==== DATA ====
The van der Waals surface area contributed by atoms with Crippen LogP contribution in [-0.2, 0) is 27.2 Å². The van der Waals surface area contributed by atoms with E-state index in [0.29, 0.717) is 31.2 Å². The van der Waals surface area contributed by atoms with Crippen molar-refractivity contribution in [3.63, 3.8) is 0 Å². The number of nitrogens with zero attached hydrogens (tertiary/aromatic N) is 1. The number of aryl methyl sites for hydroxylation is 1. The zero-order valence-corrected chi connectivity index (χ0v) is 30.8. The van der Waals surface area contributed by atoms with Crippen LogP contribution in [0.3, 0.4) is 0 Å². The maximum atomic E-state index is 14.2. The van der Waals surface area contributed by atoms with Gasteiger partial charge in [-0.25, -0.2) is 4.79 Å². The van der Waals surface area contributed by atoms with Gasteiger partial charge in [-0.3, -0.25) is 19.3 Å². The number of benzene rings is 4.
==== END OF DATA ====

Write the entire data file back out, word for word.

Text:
The van der Waals surface area contributed by atoms with Crippen LogP contribution in [-0.2, 0) is 27.2 Å². The van der Waals surface area contributed by atoms with E-state index in [0.29, 0.717) is 31.2 Å². The van der Waals surface area contributed by atoms with Crippen molar-refractivity contribution in [3.63, 3.8) is 0 Å². The number of nitrogens with zero attached hydrogens (tertiary/aromatic N) is 1. The number of aryl methyl sites for hydroxylation is 1. The zero-order valence-corrected chi connectivity index (χ0v) is 30.8. The van der Waals surface area contributed by atoms with Crippen LogP contribution in [0.3, 0.4) is 0 Å². The maximum atomic E-state index is 14.2. The van der Waals surface area contributed by atoms with Gasteiger partial charge in [-0.25, -0.2) is 4.79 Å². The van der Waals surface area contributed by atoms with Gasteiger partial charge in [-0.3, -0.25) is 19.3 Å². The number of benzene rings is 4.